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Farm and Food: Rural America shouldn’t be a dump site for corporate America
FARM AND FOOD

Farm and Food: Rural America shouldn’t be a dump site for corporate America

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AltEn Ethanol

AltEn, an ethanol company in Mead, uses treated seed as feedstock. The seed is colored to indicate it’s been treated with insecticide or fungicide.

There’s a clear lesson in the chemical and ethical cloud now shrouding AltEn, a 25 million gallon-per-year ethanol plant just south of Mead.

In fact, there’s more than one lesson, but the big one — how rural America is becoming a legal dumping ground for wastes created by corporate America —may be AltEn’s enduring legacy.

The plant, opened as E3BioFuels in 2007, was to be unique because methane from anaerobic digesters fueled by manure from a nearby feedlot helped power it. Distiller’s grain, an ethanol byproduct, would then be fed back to the cattle.

That closed-loop system was an engineering challenge. A boiler explosion in late 2007 led to bankruptcy and a long shutdown. In 2011 the plant was purchased by a Kansas City group with a new business plan.

But the plan, like the investor group, was murky. Recent reporting by The Guardian and the Lincoln Journal Star shows that in 2014 the Mead plant, now AltEn, received a “conditional” permit to restart. In June 2015, AltEn notified Nebraska regulators that if it used “discarded seed” to make ethanol, the resulting distiller’s grain would not be used for cattle feed but composted.

That revelation was an early indication that AltEn wasn’t using farm-grown corn as its ethanol feedstock. Moreover, reported The Guardian on Jan. 10, AltEn was the only U.S. ethanol plant to use seed coated with “fungicides and insecticides, including those known as neonicotinoids, or neonics.”

The reason was clear: “Instead of paying to incinerate unused treated seed or paying fees to dispose of it in a solid-waste facility,” reported the Journal Star on Feb. 14, “seed companies could haul or ship the seed to the village … where AltEn would accept it at little to no cost.”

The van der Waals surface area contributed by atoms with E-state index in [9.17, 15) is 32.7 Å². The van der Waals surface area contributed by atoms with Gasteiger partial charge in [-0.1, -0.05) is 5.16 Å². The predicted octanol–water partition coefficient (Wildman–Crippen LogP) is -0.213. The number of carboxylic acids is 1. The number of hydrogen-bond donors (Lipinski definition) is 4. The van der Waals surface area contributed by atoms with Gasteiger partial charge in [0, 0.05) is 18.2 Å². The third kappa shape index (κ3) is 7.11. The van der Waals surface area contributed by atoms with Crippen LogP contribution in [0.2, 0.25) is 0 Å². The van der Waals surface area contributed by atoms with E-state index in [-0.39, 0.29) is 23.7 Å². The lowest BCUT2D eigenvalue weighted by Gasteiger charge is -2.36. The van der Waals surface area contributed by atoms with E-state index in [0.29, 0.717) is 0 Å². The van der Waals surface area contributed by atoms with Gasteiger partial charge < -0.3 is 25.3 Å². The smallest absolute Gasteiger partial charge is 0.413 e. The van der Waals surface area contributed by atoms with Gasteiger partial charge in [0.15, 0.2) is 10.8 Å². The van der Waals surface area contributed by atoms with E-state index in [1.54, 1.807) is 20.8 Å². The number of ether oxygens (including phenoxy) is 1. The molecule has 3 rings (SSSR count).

And, boy, did it.

“AltEn soon cornered the market … receiving ‘nearly 98% of all the discard created by the seed industry in North America …’” It “touted to potential customers in (an) Aug. 3, 2020 email” that it was “processing 600,000 to 900,000 pounds of treated seed into ethanol daily.”

Every pound, however, created byproducts — principally distiller’s grain and water — laced with “neonics levels,” explained The Guardian, that were “just off the charts.”

Way off. One neonic, clothianidin, has a “benchmark” of 11 parts per billion,” according to the federal Environmental Protection Agency, explained the newspaper. One test at the plant, however, recorded “a staggering 427,000 ppb” in a sample.

Other contaminants hit lunar levels, too. “High levels of 10 other pesticides were also found in the plant lagoon,” reported The Guardian, a wastewater system that “holds approximately 175 million gallons.”

The details of AltEn’s biomass mess — its peddling suspicious byproducts as a “soil additive;” the state’s shabby monitoring of the plant, its opaque ownership, and the seed industry’s complicity in making Mead into “A dump for seed companies” — all made for a classic case of corporate sharpies exploiting cracks in rural America. (Read supporting documents at farmandfoodfile.com.)

But that’s an old story. BigBiz often turns rural America’s eager search for new jobs, new taxes and new people into a shovel to either ditch its dirty secrets or bury its dirty byproducts.

Big Meat, in fact, has been doing it for decades.

Iowa, for example, is home to 110 million head of livestock and poultry grown almost exclusively under contract for packer-integrators. The animals, calculates Christopher Jones, a research engineer at the University of Iowa, produce the equivalent waste of 165 million people, a number 51 times more than the state’s actual population.

That creates a lot of “byproduct,” just so America can enjoy cheap chicken, cheap eggs and cheap ham.

That also creates a bigger problem when, inevitably, these byproduct “dumps” become a problem: Assigning fault is as rare as finding fixes, and regulatory rules either don’t exist or are purposely so vague that businesses often skate around them.

And that just stinks. For proof, ask the people who live in Mead.

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